The web makes the modern world a completely differently form of existence. The Industrial Revolution is long over, making the Interest Revolution the shaping force that guides our lives.
Sites developed for research into History have established themselves to help Historians work, but also ask Historians to help add to and correct data on the same sites. One such site for digital humanists and others conducting digital research is DIRT. Google it. It can be “used to find and compare resources ranging from content management systems to music OCR, statistical analysis packages to mind-mapping software.” It’s fun if you are into that sort of thing!
How do we harness this? Wisely, while acknowledging the pitfalls of online research. Of course historians can still access libraries, and should continuously be trained to do so. New generations of Historians may cringe at the thought of spending hours with material in libraries because so many online research sites are available. Now, research that once required days in the stacks or periodical rooms of libraries can now be done in minutes Web-based learning is certainly encouraged by educational professionals, with good reason, but I hope that a deep appreciation for books and newspapers and probate records continuous.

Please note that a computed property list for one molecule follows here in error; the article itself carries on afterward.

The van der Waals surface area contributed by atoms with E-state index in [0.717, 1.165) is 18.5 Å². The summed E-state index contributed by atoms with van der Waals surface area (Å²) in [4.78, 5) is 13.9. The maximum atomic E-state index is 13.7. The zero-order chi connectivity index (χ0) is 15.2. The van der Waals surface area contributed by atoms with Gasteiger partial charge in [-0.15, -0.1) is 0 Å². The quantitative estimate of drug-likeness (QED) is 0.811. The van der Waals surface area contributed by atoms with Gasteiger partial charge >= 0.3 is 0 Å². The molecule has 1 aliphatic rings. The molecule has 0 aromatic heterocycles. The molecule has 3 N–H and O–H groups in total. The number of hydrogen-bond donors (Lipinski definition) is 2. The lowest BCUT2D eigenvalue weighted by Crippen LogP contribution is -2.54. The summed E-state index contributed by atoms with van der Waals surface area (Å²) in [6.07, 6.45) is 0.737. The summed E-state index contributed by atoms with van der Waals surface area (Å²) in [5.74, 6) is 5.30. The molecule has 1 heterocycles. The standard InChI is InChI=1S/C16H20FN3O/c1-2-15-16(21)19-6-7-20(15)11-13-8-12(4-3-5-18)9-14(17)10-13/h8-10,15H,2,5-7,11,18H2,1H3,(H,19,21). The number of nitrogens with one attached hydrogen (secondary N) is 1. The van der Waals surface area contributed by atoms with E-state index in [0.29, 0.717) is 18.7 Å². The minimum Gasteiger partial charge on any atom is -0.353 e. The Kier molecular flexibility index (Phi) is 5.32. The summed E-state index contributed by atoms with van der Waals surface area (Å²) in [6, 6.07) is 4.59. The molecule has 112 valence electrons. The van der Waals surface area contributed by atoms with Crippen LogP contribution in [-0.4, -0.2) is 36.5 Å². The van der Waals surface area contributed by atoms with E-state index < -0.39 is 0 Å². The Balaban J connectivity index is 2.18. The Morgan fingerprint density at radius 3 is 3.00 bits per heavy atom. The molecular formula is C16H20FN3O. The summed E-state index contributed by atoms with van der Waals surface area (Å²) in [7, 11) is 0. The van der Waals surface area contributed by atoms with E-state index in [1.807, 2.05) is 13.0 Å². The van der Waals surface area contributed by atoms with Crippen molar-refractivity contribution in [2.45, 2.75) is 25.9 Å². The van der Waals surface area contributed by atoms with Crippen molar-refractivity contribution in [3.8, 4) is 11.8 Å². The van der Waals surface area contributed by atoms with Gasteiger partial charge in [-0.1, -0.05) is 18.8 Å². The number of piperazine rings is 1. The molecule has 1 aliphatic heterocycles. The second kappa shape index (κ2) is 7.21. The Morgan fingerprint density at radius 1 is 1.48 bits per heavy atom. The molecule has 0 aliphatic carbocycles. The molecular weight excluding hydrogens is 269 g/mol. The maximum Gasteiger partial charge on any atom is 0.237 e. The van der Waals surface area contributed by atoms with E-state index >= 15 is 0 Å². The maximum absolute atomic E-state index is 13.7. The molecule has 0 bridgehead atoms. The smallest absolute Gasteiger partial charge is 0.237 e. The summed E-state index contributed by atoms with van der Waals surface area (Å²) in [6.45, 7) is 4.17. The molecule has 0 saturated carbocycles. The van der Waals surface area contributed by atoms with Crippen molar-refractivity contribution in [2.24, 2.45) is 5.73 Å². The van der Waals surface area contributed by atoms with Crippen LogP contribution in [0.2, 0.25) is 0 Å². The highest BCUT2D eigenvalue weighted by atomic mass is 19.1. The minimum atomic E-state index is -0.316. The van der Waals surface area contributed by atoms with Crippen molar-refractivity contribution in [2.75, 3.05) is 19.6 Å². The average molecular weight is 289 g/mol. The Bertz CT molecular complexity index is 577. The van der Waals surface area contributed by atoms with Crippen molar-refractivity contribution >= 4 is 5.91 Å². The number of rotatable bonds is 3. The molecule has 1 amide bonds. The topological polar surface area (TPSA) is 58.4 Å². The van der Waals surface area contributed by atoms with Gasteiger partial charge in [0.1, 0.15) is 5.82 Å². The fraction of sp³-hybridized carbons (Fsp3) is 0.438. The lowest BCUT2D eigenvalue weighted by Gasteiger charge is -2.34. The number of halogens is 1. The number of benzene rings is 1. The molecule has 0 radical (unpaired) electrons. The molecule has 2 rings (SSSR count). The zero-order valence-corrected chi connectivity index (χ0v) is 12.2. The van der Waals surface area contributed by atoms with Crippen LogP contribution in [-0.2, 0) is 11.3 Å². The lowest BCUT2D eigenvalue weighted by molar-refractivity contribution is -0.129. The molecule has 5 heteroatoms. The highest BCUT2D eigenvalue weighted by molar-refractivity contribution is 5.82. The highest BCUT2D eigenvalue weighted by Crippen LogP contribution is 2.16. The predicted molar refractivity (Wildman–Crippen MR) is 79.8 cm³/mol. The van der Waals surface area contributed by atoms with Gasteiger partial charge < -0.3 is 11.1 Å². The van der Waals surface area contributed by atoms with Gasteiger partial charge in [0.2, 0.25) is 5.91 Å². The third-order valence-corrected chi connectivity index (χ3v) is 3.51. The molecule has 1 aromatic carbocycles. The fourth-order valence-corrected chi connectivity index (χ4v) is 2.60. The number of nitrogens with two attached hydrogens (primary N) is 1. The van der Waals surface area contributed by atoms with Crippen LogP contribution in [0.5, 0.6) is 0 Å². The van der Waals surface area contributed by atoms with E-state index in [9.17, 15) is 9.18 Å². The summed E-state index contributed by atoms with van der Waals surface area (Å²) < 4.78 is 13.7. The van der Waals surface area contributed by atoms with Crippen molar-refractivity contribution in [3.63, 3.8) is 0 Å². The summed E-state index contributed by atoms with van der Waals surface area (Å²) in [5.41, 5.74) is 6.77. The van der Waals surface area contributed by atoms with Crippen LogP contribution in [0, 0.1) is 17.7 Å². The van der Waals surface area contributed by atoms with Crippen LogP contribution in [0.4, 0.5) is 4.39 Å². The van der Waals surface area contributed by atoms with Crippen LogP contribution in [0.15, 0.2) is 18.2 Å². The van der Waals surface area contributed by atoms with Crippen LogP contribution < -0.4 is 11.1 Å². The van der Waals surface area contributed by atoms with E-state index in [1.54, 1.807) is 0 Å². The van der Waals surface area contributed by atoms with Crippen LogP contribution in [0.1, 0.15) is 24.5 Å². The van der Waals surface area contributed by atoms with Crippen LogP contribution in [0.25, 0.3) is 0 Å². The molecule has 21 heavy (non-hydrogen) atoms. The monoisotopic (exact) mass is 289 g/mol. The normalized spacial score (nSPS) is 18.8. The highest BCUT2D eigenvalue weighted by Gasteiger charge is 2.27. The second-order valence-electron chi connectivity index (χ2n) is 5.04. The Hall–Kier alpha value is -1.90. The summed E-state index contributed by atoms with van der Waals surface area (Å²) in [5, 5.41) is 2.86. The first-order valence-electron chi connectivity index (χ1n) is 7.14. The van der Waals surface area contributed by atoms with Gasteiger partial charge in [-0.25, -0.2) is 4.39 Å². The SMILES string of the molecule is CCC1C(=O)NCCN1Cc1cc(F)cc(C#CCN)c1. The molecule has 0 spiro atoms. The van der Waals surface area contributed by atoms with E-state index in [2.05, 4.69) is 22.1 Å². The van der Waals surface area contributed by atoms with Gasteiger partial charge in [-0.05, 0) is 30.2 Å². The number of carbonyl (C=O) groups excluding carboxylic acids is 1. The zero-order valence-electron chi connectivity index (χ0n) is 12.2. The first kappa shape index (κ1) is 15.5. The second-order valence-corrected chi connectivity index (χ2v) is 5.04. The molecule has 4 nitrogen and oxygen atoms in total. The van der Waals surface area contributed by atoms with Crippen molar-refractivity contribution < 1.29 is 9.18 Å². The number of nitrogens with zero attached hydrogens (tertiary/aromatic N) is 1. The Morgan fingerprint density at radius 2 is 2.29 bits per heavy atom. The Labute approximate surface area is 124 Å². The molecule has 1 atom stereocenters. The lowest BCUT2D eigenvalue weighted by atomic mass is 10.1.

I suggest that because it takes less time to find information, we spend less time digesting, thinking, and learning about the new information. Maybe it’s just me, but often times I will forget the subject of a paper or project the moment I turn it in, even after spending hours working on it. The Internet allows for answers but disconnects researchers from truly understanding what information is being presented. As a result, we need to sort through huge amounts of information efficiently. We know how to use information and retain the gained knowledge.
The Internet has been an unendingly useful tool to me as a student. The thought of completing a degree without the omnipotent Web is frankly terrifying and I for one am glad that it exists in a fast, easy to use capacity.
There is of course a downside to the Internet, computers and tablets. It is something that has been discussed in peer groups and with older generations alike; that in some ways it feels as though the Internet usage has altered the way thank I process information and disrupted my ability to concentrate. The disruption is most notable when I’m reading a book or looking at old records. It used to be as easy as breathing, the ability to loose myself in a book or a lengthy article.
Thanks Internet (said with sarcasm)! You make the lives of historians so much easier but also have robbed many of us of the ability to truly digest the unending information that we are presented with.